Along a rural road in northern New Mexico, homes rise from the dusty desert with futuristic shapes resembling something from another planet. They are known as Earthships: off-the-grid homes built into the ground…
They are made mostly from recycled materials — what some would call garbage — like used tires tightly packed with dirt for insulation, structural walls and old bottles that become part of the interior.
There are no power, water or sewage lines connected to one Earthship under construction. Electricity is generated from solar panels, water is collected on the roof and filtered, and the treated sewage nourishes plants and trees.
Architect Michael Reynolds is the grandfather of the Earthship concept, building the first one in 1979 and teaching others ever since.
Reynolds said the increase in inquiries he’s received about the homes has doubled in the last couple months.
“Your typical human still lives for the American dream,” Reynolds told CBS News correspondent Janet Shamlian. “You know, my custom home with a dressing room that has room for 60 pairs of shoes … those days, in my mind, are already gone.”
Skyrocketing energy prices and a growing desire to live sustainably amid climate change are fueling demand for homes that, generally, don’t use fuel.
John LaSala, who spent 40 years living and working in New York City, bought an Earthship five years ago for about $300,000 and says he hasn’t looked back.
“It was a very, very small leap from what you’re told at the beginning — ‘Oh my goodness, you’re off the grid. That can be the worst thing in the world,'” he said.
“You practice what we all should be practicing, which is conservation,” he said. “So if there’s clouds for three days, you don’t turn on the inverter, which means you have electricity for the primary stuff, but your computer and your stereo can’t plug in.”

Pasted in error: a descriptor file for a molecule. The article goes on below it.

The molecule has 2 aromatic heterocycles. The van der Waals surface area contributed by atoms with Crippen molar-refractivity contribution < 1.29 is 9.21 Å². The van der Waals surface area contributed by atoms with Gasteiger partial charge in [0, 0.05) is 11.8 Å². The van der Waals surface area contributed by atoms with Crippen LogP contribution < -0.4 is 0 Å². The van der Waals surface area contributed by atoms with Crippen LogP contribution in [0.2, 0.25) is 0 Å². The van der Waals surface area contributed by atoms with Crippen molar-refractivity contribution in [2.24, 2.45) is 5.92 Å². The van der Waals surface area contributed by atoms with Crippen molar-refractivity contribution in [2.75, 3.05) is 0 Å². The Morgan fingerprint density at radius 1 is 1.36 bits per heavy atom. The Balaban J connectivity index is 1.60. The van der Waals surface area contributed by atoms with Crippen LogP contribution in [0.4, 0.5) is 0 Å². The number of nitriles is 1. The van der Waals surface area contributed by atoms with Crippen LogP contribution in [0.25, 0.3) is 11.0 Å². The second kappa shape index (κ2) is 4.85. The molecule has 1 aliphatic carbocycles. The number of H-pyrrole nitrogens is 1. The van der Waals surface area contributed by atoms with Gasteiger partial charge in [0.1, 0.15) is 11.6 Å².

His 1,200-square-foot home has no microwave and no clothing dryer. On the other hand, the propane to heat water costs him about $90 dollars a year.
LaSala said he has no regrets about his decision.
“I wouldn’t live any other way,” he said.
It’s a way of life others are considering.
At Earthship Academy, people from all over travel to the community for a four-week immersive class where they learn how to build an Earthship. The students live in an Earthship while they learn.
“Every job, we build all our sets and then we throw everything in the trash,” Hollywood production designer Bianca Ferro said of why she’s attending the academy. “So, I’ve just found over the years that in my free time, I just want to combat that in some way. I want to find solutions.”
But you don’t need a class to check out life off the grid. Homes like this are available on vacation rental sites, giving people a chance to test-drive a lifestyle of extreme sustainability.
“It’s kind of like a conspiracy of enlightenment,” LaSala said. “Everybody’s their way, but they live here all for the same reason — they want to be off grid, they like the isolation of it, they like the stunning beauty of it and they think this is a better way to go.”